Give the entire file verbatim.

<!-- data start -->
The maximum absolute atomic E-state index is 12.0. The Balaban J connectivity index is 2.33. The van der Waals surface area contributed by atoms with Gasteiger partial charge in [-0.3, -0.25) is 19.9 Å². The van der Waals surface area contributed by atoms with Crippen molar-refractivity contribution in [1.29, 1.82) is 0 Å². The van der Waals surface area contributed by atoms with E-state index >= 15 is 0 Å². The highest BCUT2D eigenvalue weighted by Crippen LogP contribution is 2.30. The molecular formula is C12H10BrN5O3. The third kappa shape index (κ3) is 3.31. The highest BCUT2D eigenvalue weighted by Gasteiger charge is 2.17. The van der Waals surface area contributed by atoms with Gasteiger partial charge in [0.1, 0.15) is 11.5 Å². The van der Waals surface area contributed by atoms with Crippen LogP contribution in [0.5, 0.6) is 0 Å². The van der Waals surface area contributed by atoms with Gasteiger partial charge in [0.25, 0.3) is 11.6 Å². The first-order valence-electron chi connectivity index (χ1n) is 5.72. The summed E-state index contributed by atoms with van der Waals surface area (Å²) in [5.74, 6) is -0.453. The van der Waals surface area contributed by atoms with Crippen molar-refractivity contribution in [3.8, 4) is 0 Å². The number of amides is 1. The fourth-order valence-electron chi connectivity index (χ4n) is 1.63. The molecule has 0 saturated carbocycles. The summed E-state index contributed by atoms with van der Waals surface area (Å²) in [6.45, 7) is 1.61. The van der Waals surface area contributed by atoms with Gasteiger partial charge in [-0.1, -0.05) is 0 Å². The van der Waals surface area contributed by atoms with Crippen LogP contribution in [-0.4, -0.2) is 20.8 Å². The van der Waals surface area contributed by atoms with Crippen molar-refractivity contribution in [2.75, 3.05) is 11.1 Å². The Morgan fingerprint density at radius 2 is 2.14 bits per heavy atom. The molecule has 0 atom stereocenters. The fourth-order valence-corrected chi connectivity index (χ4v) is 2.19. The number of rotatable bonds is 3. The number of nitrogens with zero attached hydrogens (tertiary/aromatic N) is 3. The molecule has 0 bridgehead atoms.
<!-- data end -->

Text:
The maximum absolute atomic E-state index is 12.0. The Balaban J connectivity index is 2.33. The van der Waals surface area contributed by atoms with Gasteiger partial charge in [-0.3, -0.25) is 19.9 Å². The van der Waals surface area contributed by atoms with Crippen molar-refractivity contribution in [1.29, 1.82) is 0 Å². The van der Waals surface area contributed by atoms with E-state index >= 15 is 0 Å². The highest BCUT2D eigenvalue weighted by Crippen LogP contribution is 2.30. The molecular formula is C12H10BrN5O3. The third kappa shape index (κ3) is 3.31. The highest BCUT2D eigenvalue weighted by Gasteiger charge is 2.17. The van der Waals surface area contributed by atoms with Gasteiger partial charge in [0.1, 0.15) is 11.5 Å². The van der Waals surface area contributed by atoms with Crippen LogP contribution in [0.5, 0.6) is 0 Å². The van der Waals surface area contributed by atoms with Gasteiger partial charge in [0.25, 0.3) is 11.6 Å². The first-order valence-electron chi connectivity index (χ1n) is 5.72. The summed E-state index contributed by atoms with van der Waals surface area (Å²) in [5.74, 6) is -0.453. The van der Waals surface area contributed by atoms with Crippen molar-refractivity contribution in [3.8, 4) is 0 Å². The number of amides is 1. The fourth-order valence-electron chi connectivity index (χ4n) is 1.63. The molecule has 0 saturated carbocycles. The summed E-state index contributed by atoms with van der Waals surface area (Å²) in [6.45, 7) is 1.61. The van der Waals surface area contributed by atoms with Gasteiger partial charge in [-0.1, -0.05) is 0 Å². The van der Waals surface area contributed by atoms with Crippen LogP contribution in [-0.4, -0.2) is 20.8 Å². The van der Waals surface area contributed by atoms with Crippen molar-refractivity contribution in [2.75, 3.05) is 11.1 Å². The Morgan fingerprint density at radius 2 is 2.14 bits per heavy atom. The molecule has 0 atom stereocenters. The fourth-order valence-corrected chi connectivity index (χ4v) is 2.19. The number of rotatable bonds is 3. The number of nitrogens with zero attached hydrogens (tertiary/aromatic N) is 3. The molecule has 0 bridgehead atoms.